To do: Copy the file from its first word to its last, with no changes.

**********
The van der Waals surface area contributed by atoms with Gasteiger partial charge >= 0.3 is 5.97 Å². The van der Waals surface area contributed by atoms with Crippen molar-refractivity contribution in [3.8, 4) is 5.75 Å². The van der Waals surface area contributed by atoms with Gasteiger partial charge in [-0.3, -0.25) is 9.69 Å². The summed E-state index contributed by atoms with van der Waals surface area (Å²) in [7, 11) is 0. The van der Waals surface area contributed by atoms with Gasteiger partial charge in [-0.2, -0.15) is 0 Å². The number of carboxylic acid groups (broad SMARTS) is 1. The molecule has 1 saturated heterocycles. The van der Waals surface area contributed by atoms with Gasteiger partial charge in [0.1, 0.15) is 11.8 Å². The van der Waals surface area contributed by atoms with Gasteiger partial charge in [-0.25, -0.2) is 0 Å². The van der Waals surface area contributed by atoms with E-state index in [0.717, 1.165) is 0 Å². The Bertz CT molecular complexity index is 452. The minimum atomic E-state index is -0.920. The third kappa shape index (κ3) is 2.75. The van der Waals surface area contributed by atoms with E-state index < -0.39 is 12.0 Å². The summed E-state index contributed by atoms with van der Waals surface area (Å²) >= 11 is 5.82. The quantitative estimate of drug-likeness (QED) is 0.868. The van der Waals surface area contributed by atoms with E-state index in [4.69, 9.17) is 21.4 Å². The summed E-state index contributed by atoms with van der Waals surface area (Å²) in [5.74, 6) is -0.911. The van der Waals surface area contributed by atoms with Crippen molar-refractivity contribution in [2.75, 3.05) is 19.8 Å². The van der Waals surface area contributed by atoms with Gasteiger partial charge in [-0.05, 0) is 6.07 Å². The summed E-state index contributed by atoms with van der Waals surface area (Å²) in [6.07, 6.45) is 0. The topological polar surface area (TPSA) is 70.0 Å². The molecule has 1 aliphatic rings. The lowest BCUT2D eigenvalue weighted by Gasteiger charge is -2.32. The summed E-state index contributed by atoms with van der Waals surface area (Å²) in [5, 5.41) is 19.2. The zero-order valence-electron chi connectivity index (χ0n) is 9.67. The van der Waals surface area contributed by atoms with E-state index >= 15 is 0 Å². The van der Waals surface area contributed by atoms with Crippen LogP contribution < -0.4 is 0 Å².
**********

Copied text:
The van der Waals surface area contributed by atoms with Gasteiger partial charge >= 0.3 is 5.97 Å². The van der Waals surface area contributed by atoms with Crippen molar-refractivity contribution in [3.8, 4) is 5.75 Å². The van der Waals surface area contributed by atoms with Gasteiger partial charge in [-0.3, -0.25) is 9.69 Å². The summed E-state index contributed by atoms with van der Waals surface area (Å²) in [7, 11) is 0. The van der Waals surface area contributed by atoms with Gasteiger partial charge in [-0.2, -0.15) is 0 Å². The number of carboxylic acid groups (broad SMARTS) is 1. The molecule has 1 saturated heterocycles. The van der Waals surface area contributed by atoms with Gasteiger partial charge in [0.1, 0.15) is 11.8 Å². The van der Waals surface area contributed by atoms with Gasteiger partial charge in [-0.25, -0.2) is 0 Å². The van der Waals surface area contributed by atoms with E-state index in [0.717, 1.165) is 0 Å². The Bertz CT molecular complexity index is 452. The minimum atomic E-state index is -0.920. The third kappa shape index (κ3) is 2.75. The van der Waals surface area contributed by atoms with E-state index < -0.39 is 12.0 Å². The summed E-state index contributed by atoms with van der Waals surface area (Å²) >= 11 is 5.82. The quantitative estimate of drug-likeness (QED) is 0.868. The van der Waals surface area contributed by atoms with E-state index in [4.69, 9.17) is 21.4 Å². The summed E-state index contributed by atoms with van der Waals surface area (Å²) in [5.74, 6) is -0.911. The van der Waals surface area contributed by atoms with Crippen molar-refractivity contribution in [2.75, 3.05) is 19.8 Å². The van der Waals surface area contributed by atoms with Gasteiger partial charge in [-0.05, 0) is 6.07 Å². The summed E-state index contributed by atoms with van der Waals surface area (Å²) in [6.07, 6.45) is 0. The topological polar surface area (TPSA) is 70.0 Å². The molecule has 1 aliphatic rings. The lowest BCUT2D eigenvalue weighted by Gasteiger charge is -2.32. The summed E-state index contributed by atoms with van der Waals surface area (Å²) in [5, 5.41) is 19.2. The zero-order valence-electron chi connectivity index (χ0n) is 9.67. The van der Waals surface area contributed by atoms with E-state index >= 15 is 0 Å². The van der Waals surface area contributed by atoms with Crippen LogP contribution < -0.4 is 0 Å².